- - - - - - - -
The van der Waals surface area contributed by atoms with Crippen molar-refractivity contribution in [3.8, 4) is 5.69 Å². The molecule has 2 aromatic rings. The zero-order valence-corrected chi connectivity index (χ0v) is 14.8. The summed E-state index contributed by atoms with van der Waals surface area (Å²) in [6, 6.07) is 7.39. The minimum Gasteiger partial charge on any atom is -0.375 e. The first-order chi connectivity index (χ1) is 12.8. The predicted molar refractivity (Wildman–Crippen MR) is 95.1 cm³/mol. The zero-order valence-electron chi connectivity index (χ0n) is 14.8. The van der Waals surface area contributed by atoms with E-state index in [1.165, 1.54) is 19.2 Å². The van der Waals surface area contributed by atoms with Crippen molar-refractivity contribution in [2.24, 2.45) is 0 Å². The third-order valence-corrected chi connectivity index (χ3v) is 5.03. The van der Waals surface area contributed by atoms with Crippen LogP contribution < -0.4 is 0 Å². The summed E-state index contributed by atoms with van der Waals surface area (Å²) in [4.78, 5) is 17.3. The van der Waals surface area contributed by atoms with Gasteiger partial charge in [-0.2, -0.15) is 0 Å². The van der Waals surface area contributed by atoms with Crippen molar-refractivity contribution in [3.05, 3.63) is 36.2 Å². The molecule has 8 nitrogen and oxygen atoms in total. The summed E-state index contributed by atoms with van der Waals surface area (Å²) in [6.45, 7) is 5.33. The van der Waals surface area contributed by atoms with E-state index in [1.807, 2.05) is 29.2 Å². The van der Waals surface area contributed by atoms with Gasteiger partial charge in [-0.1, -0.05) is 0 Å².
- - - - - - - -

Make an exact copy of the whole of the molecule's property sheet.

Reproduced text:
The van der Waals surface area contributed by atoms with Crippen molar-refractivity contribution in [3.8, 4) is 5.69 Å². The molecule has 2 aromatic rings. The zero-order valence-corrected chi connectivity index (χ0v) is 14.8. The summed E-state index contributed by atoms with van der Waals surface area (Å²) in [6, 6.07) is 7.39. The minimum Gasteiger partial charge on any atom is -0.375 e. The first-order chi connectivity index (χ1) is 12.8. The predicted molar refractivity (Wildman–Crippen MR) is 95.1 cm³/mol. The zero-order valence-electron chi connectivity index (χ0n) is 14.8. The van der Waals surface area contributed by atoms with E-state index in [1.165, 1.54) is 19.2 Å². The van der Waals surface area contributed by atoms with Crippen molar-refractivity contribution in [2.24, 2.45) is 0 Å². The third-order valence-corrected chi connectivity index (χ3v) is 5.03. The van der Waals surface area contributed by atoms with Crippen LogP contribution < -0.4 is 0 Å². The summed E-state index contributed by atoms with van der Waals surface area (Å²) in [4.78, 5) is 17.3. The van der Waals surface area contributed by atoms with Gasteiger partial charge in [-0.2, -0.15) is 0 Å². The van der Waals surface area contributed by atoms with Crippen molar-refractivity contribution in [3.05, 3.63) is 36.2 Å². The molecule has 8 nitrogen and oxygen atoms in total. The summed E-state index contributed by atoms with van der Waals surface area (Å²) in [6.45, 7) is 5.33. The van der Waals surface area contributed by atoms with E-state index in [1.807, 2.05) is 29.2 Å². The van der Waals surface area contributed by atoms with Gasteiger partial charge in [-0.1, -0.05) is 0 Å².